Israel’s new coalition government: a three-headed monster pulling in two different directions.
Stuck in the Middle East with you.
Israel’s 33rd government is on the cusp of being formed. It has been a tortuous coalition negotiations path, and the fact that it has gone all the way to the 42nd and very last day of the mandated time allotted to form a coalition does not speak well about the ability of the erstwhile political partners to work together in the future.
Assuming that there is no final [really final this time] glitches, Prime Minister Benjamin Netanyahu, Yesh Atid leader Yair Lapid, and Habayit Hayehudi’s Naftali Bennett will sign a coalition deal Friday afternoon.
Netanyahu’s government will be made up of the Likud-Yisrael Beytenu [31 seats], Yesh Atid , Habayit Hayehud , Hatnuah , a thin ruling majority of 68 MKs.
Significantly, this government will not include the haredi Shas and United Torah Judaism parties. It is the first time, apart from one brief stint of two years in the Knesset opposition, that the haredim have not been included in an Israeli government for almost forty years – an entire generation. What was not possible with the haredim in government – teaching core curriculum in haredi schools, drafting haredim into the army and increasing their participation in the workforce – may now be possible. Possible, but perilous, as much rests on how much is done with the cooperation of the haredi leadership. While the haredim are out, the settlers of the religious Zionist stream are in, and they’re making a beeline for the institutions of religion and state, most significantly the position of Chief Rabbi. Again, the outcome of any potential changes to the fabric of haredi society relies on a smart and humanistic combination of kosher carrots and sticks.
Once installed in his third term as prime minister, Netanyahu’s first challenge will be to pass the national budget, ostensibly the reason he called elections in the first place. Israel is in murky financial waters, and the government will have to cut over NIS 30 billion in the state budget, as well as increase taxes and institute other painful austerity measures. He will have to do this while keeping the coalition intact, if that’s what he wants. It will be interesting to see how Lapid fares as Finance Minister in what is shaping up to be a severe austerity economy [it is telling that Netanyahu all but begged Lapid to take on the finance portfolio.] Lapid will have to immediately cut at least NIS 14 billion from state expenditure and may even need to raise taxes. “I’ve got your back,” Netanyahu told Lapid. Just Do It, go find the money.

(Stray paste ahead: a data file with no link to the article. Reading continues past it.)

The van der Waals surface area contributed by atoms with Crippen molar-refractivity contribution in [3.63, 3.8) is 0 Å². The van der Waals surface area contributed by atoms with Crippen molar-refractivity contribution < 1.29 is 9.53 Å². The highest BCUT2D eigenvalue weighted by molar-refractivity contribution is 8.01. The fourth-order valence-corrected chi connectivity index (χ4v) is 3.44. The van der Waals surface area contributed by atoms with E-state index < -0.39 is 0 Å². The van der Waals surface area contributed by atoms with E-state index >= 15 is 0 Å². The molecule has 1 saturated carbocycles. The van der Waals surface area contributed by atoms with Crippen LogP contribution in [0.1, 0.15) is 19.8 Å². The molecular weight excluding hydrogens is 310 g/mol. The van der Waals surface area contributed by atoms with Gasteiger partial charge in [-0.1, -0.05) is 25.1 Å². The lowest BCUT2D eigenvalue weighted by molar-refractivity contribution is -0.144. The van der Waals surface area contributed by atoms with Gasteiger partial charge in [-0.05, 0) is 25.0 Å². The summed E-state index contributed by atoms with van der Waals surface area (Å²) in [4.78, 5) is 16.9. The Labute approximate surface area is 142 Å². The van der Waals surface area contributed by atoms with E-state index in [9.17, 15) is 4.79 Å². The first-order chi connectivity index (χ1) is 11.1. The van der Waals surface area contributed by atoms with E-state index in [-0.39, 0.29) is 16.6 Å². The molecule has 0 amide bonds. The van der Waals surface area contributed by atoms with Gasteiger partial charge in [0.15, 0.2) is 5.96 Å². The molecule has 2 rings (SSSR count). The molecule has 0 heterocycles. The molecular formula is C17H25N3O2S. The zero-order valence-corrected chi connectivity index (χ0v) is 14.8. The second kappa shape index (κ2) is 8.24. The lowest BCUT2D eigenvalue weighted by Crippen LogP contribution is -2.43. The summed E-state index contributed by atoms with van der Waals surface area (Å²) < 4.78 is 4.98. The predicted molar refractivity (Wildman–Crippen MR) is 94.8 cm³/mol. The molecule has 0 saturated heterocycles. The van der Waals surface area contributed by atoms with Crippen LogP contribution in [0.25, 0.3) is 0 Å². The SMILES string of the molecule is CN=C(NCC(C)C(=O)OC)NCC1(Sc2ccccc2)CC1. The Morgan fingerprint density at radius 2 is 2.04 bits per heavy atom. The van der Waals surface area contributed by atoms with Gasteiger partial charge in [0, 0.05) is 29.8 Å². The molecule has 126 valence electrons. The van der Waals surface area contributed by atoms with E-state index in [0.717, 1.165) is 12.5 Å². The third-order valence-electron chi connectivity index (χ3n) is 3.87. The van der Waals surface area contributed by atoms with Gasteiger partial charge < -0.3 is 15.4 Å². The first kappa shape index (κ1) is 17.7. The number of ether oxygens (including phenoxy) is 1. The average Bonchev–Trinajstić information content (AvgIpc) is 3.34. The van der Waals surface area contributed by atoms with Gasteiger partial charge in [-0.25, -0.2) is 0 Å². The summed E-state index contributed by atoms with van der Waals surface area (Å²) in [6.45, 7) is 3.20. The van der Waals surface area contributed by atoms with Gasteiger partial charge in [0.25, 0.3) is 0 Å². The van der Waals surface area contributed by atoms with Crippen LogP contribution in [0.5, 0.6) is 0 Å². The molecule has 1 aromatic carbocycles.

On socioeconomic issues, the coalition may be able to make some important reforms to the structural flaws in Israel’s society and economy, but any far-reaching, root-and-branch reforms, if they happen, will take time. While some change can be expected to the institutions of religion and state in Israel, it is unlikely that Likud and Habayit Hayehudi will agree to transportation on the Sabbath, for instance. While the coalition will move to redress the imbalance in the equality of national burden, don’t expect to see thousands of young haredi men join the ranks of the IDF, or, alternatively, be locked up behind bars for draft dodging.
Not a lame-duck Prime Minister
Netanyahu’s second order of business will be to quell the uprising within his own Likud, borne out of deep and discernible dissatisfaction of many Likud ministers and MKs with the results of the elections and the results of the coalition talks. Netanyahu will move quickly to change the primaries system in the Likud, which was abused by interested parties, like the settlers and their supporters, to vote in hard-line politicians ahead of the moderate, old-guard conservatives. Tens of thousands of settlers, card-carrying Likud members all, voted in the Likud primaries to make sure that certain politicians were in and others out, but then voted for Habayit Hayehudi and other parties in the general elections. This was one major reason why the Likud fared so badly in the general elections. If he doesn’t want to be a lame-duck prime minister, Netanyahu first, and foremost, has to reassert his authority within the Likud party. Make no mistake, Netanyahu wants to run for a fourth term.
Divide and Conquer
His third order of business will be to make sure that Yair Lapid and Naftali Bennett don’t make his bid for a fourth term impossible. The country may have voted for Lapid and Bennett to ease their financial burden, but they also voted for Netanyahu to steer the country through burning Middle East sands. And this is how the government has ended up being divided: socioeconomic issues go to Lapid and Bennett, defense and foreign affairs stay with Likud-Beytenu. Lapid and Bennett can tackle the labor unions, striking nurses and dissatisfied teachers. Netanyahu and Ya’alon will tackle the Ayatollah. Lapid can “look for the money” leaving Netanyahu to “look for the centrifuges.” If Finance Minister Lapid wins, Netanyahu wins. If Lapid loses, Netanyahu wins.
The story of this post-election coalition-forming period was undoubtedly the historic and ironclad alliance between Lapid and Bennett. It began because of Netanyahu’s negative emotional response to Bennett’s electoral success which pushed Bennett into Lapid’s arms, and ended with Bennett becoming the real power broker behind Netanyahu’s ability to form a coalition.
Apart from their ideology over the peace process with the Palestinians, the two ascendant leaders see eye-to-eye on almost every socio-economic issue, especially the tough nut that is the inequality in the national burden, also known as the non-participation of the majority of the ultra-Orthodox sector in the military and, more crucially, the workforce.